Lantern’s Studio Theatre, London
November 24, 2023
The Ballet Nights formula was devised in 2021 to, quite literally, bring dance closer to the audience but with elements of an opera house repertoire. It undoubtedly succeeds in doing that, although there are pros and cons to the approach.
It further concentrates the obsession with technique that has dogged ballet for a long time and makes for a pressured stage. There really is no hiding place for the dancers. It also suits abstract dance more than ripped chunks of classical works that are further isolated form their origins by the lack of lighting and set. Every breath is audible and it is impossible to totally hide the effort, thereby robbing dance of the artistic element of illusion that it relies upon for effect.
As with its first two editions, Ballet Nights 003 opened with the glorious tones of the Yamaha grand as resident pianist Viktor Erik Emanuel played Chopin’s Ballade No. 1 in G Minor. The bare, hard acoustic enabled the full resonance to be appreciated, particularly in the left hand harmonics. I did find the casually dressed Emanual’s white sports shoes something of a distraction, though.
On to the dance, kicked off by Ivana Bueno from English National Ballet and the Medora Variation from Le Corsaire. The performance was well executed with the requisite panache, but the lavishness of the costume served to underline the bareness of the setting.
Next up, Rambert-trained freelancer Felicity Chadwick performed what turned out to be the most successful piece in the first half: Joshua Junker’s 324a. Bach’s music always seems to fit contemporary dance like a glove and this was one of the rare occasions where a very personal inspiration transmitted something to the audience. The movement vocabulary was wide-ranging and varied and the empty floor gave plenty of scope for travel and expansive ports de bras.
Wind was adapted by the late Robert Cohan for Laurel Dalley Smith of the Yorke Dance Project. It is thoroughly Graham. Even with the disadvantage of a black costume, a black floor and under-lighting, it was possible to see the roots of the technique with contractions and emphasis on pushing into the floor. Dancing in silence is less comfortable and again tends to leave one with the impression of effort rather than a body working against the elements.
Heisei 9 by Jordan James Bridge brought us back to the piano and music by Nobuo Uematsu, a Japanese video game music composer. The piece is apparently based upon a video game called Square Enix, although I am unqualified to comment on how faithful it was to the source. Much was made in compère Jamiel Deverney-Laurance’s introduction of Stevie Stewart’s costume design, which made the rather dull pink leotard something of a let down. The choreography didn’t add much either inspite of the efforts of dancer Constance Devernay-Laurence.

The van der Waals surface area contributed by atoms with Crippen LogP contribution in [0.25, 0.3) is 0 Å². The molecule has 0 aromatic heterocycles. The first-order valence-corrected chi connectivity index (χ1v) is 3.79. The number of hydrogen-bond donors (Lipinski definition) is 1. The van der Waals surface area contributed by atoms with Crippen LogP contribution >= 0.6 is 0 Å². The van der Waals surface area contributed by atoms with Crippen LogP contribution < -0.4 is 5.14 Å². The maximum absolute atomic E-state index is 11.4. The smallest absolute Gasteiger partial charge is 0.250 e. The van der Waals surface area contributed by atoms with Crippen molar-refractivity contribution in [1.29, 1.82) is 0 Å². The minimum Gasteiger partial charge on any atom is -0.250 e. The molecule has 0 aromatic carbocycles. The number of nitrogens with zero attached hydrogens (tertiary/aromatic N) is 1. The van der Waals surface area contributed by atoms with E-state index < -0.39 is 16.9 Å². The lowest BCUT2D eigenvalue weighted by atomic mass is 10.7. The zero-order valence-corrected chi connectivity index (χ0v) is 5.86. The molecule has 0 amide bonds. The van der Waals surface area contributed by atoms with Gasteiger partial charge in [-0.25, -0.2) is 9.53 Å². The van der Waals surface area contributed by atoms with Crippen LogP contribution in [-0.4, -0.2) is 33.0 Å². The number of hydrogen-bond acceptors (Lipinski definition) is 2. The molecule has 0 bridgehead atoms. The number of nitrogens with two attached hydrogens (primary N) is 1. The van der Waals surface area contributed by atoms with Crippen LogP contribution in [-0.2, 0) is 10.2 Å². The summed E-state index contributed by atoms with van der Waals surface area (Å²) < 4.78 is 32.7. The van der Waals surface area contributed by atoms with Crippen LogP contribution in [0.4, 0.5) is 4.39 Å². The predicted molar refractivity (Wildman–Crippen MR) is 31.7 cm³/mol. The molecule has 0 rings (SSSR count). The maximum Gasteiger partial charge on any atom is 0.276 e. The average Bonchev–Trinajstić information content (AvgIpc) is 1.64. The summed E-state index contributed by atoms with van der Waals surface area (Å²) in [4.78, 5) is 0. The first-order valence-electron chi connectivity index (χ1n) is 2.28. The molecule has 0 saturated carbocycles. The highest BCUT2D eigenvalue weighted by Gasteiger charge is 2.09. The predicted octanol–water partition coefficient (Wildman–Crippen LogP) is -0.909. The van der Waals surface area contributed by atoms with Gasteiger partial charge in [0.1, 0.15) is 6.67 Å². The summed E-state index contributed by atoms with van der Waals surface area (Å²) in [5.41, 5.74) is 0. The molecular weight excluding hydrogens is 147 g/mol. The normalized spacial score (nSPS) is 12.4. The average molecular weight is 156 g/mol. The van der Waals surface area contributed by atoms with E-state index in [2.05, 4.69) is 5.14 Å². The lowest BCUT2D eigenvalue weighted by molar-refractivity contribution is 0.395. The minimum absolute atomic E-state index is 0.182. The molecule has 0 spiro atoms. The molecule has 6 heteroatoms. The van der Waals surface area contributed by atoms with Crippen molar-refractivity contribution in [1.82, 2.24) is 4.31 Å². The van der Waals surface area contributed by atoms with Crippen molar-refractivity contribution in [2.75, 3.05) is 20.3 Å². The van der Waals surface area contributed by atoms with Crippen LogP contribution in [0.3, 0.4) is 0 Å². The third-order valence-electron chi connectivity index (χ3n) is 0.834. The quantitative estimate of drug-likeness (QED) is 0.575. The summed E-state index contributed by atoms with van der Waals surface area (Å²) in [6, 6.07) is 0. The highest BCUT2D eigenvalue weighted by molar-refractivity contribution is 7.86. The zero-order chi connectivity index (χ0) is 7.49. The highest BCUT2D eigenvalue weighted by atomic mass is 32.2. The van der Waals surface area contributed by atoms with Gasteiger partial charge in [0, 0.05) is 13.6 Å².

The first half was brought to a close by something much more familiar, William Forsythe’s In the Middle, Somewhat Elevated, here danced by Sangeun Lee and Gareth Haw. Thom Willems’ and Leslie Stuck’s score is as pleasurable to hear as it was in 1987 and the choreography feels as fresh too. It is not an easy piece to pull off but Lee and Haw performed with suitable aplomb and looked as cool as cucumbers into the bargain.
Viktor Erik Emanuel kicked off the second half with Chopin’s Barcarolle in F# Major and was again followed by Ivana Bueno, this time dancing the tambourine variation from Esmeralda. Much fun and high kicking followed, her in a gorgeous green and black tutu with tasteful diamanté trimming.
UTOPIA (The Is Way Inside), choreographed and danced by Yasser D’Oquendo just didn’t work for me. Based upon his experience of emigrating from Cuba to attempt to establish a career in the UK, it conveyed nothing other than a rather frenetic angst with some acrobatics thrown in. The pink tracksuit did nothing to enhance the dance.
If the Forsythe was the highlight of the first half, then Proximity was without doubt the highlight of the second. Choreographed, designed and performed by James Pett and Travis Clausen-Knight, it is a mature, sophisticated duet packed with movement variety that works physically and emotionally on several different levels. There is antagonism and co-operation, all executed with a contained energy that raised the level of anticipation and left one wanting more.
Katja Khaniukova and Aitor Arrieta Coca closed the evening bravely with the traditional gala finale of the Don Quixote Suite. Always hairy, at least for the ballerina, it must be even more so at close quarters. It was a pity though that Arrieta Coca’s legs were rendered all-but invisible in black trousers by the black floor and low lighting, although he at least he could use Lantern’s vast stage for some expansive tours au salle.
Ballet Nights is an excellent introduction to dance, serving as it does, high quality, varied, bite-sized chunks. It certainly has its place, not least in giving opportunities for emerging and less well-known choreographers and performers. Whether a compère is needed, I’m less sure, but that’s personal taste.
Ballet Nights is planned to be back at the end of January. Look out for announcements.